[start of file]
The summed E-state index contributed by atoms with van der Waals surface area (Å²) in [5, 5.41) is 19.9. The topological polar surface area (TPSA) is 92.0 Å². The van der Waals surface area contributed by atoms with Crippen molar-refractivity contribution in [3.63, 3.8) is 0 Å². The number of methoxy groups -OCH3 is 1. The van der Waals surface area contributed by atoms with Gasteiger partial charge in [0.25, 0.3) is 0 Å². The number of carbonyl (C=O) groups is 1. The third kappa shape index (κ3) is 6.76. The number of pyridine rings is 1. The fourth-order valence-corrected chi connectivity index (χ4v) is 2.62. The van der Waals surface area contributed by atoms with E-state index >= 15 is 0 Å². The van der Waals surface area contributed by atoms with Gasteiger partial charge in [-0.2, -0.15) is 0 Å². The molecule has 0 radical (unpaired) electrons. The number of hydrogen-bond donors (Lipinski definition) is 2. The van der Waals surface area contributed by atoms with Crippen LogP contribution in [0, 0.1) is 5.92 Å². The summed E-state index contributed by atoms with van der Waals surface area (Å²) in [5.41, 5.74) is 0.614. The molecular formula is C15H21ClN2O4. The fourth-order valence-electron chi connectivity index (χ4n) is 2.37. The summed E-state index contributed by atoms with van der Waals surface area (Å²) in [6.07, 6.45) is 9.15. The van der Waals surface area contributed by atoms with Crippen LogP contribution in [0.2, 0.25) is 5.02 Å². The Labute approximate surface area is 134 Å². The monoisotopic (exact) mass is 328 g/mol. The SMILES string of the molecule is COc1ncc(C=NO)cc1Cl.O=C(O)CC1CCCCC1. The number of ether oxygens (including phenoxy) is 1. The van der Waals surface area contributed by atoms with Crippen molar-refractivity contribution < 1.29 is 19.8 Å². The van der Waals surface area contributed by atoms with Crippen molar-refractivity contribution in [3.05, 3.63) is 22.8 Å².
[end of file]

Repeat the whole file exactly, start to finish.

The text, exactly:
The summed E-state index contributed by atoms with van der Waals surface area (Å²) in [5, 5.41) is 19.9. The topological polar surface area (TPSA) is 92.0 Å². The van der Waals surface area contributed by atoms with Crippen molar-refractivity contribution in [3.63, 3.8) is 0 Å². The number of methoxy groups -OCH3 is 1. The van der Waals surface area contributed by atoms with Gasteiger partial charge in [0.25, 0.3) is 0 Å². The number of carbonyl (C=O) groups is 1. The third kappa shape index (κ3) is 6.76. The number of pyridine rings is 1. The fourth-order valence-corrected chi connectivity index (χ4v) is 2.62. The van der Waals surface area contributed by atoms with E-state index >= 15 is 0 Å². The van der Waals surface area contributed by atoms with Gasteiger partial charge in [-0.2, -0.15) is 0 Å². The molecule has 0 radical (unpaired) electrons. The number of hydrogen-bond donors (Lipinski definition) is 2. The van der Waals surface area contributed by atoms with Crippen LogP contribution in [0, 0.1) is 5.92 Å². The summed E-state index contributed by atoms with van der Waals surface area (Å²) in [5.41, 5.74) is 0.614. The molecular formula is C15H21ClN2O4. The fourth-order valence-electron chi connectivity index (χ4n) is 2.37. The summed E-state index contributed by atoms with van der Waals surface area (Å²) in [6.07, 6.45) is 9.15. The van der Waals surface area contributed by atoms with Crippen LogP contribution in [0.2, 0.25) is 5.02 Å². The Labute approximate surface area is 134 Å². The monoisotopic (exact) mass is 328 g/mol. The SMILES string of the molecule is COc1ncc(C=NO)cc1Cl.O=C(O)CC1CCCCC1. The number of ether oxygens (including phenoxy) is 1. The van der Waals surface area contributed by atoms with Crippen molar-refractivity contribution < 1.29 is 19.8 Å². The van der Waals surface area contributed by atoms with Crippen molar-refractivity contribution in [3.05, 3.63) is 22.8 Å².